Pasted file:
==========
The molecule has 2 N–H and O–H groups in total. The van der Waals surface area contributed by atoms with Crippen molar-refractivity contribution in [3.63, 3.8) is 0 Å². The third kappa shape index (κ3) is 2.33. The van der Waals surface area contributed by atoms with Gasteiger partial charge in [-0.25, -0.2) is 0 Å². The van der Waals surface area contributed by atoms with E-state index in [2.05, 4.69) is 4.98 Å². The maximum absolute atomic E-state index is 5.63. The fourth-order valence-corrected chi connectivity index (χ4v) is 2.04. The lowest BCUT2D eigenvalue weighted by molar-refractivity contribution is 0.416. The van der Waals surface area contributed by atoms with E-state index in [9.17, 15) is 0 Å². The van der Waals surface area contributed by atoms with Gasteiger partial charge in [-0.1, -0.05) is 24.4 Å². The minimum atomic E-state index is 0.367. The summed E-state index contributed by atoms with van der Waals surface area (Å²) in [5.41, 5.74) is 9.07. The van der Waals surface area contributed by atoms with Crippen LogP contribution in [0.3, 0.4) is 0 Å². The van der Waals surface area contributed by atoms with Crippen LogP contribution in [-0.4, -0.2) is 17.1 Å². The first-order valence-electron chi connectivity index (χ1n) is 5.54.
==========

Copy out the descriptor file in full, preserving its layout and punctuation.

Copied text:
The molecule has 2 N–H and O–H groups in total. The van der Waals surface area contributed by atoms with Crippen molar-refractivity contribution in [3.63, 3.8) is 0 Å². The third kappa shape index (κ3) is 2.33. The van der Waals surface area contributed by atoms with Gasteiger partial charge in [-0.25, -0.2) is 0 Å². The van der Waals surface area contributed by atoms with E-state index in [2.05, 4.69) is 4.98 Å². The maximum absolute atomic E-state index is 5.63. The fourth-order valence-corrected chi connectivity index (χ4v) is 2.04. The lowest BCUT2D eigenvalue weighted by molar-refractivity contribution is 0.416. The van der Waals surface area contributed by atoms with E-state index in [9.17, 15) is 0 Å². The van der Waals surface area contributed by atoms with Gasteiger partial charge in [-0.1, -0.05) is 24.4 Å². The minimum atomic E-state index is 0.367. The summed E-state index contributed by atoms with van der Waals surface area (Å²) in [5.41, 5.74) is 9.07. The van der Waals surface area contributed by atoms with Crippen LogP contribution in [0.3, 0.4) is 0 Å². The van der Waals surface area contributed by atoms with Crippen LogP contribution in [-0.4, -0.2) is 17.1 Å². The first-order valence-electron chi connectivity index (χ1n) is 5.54.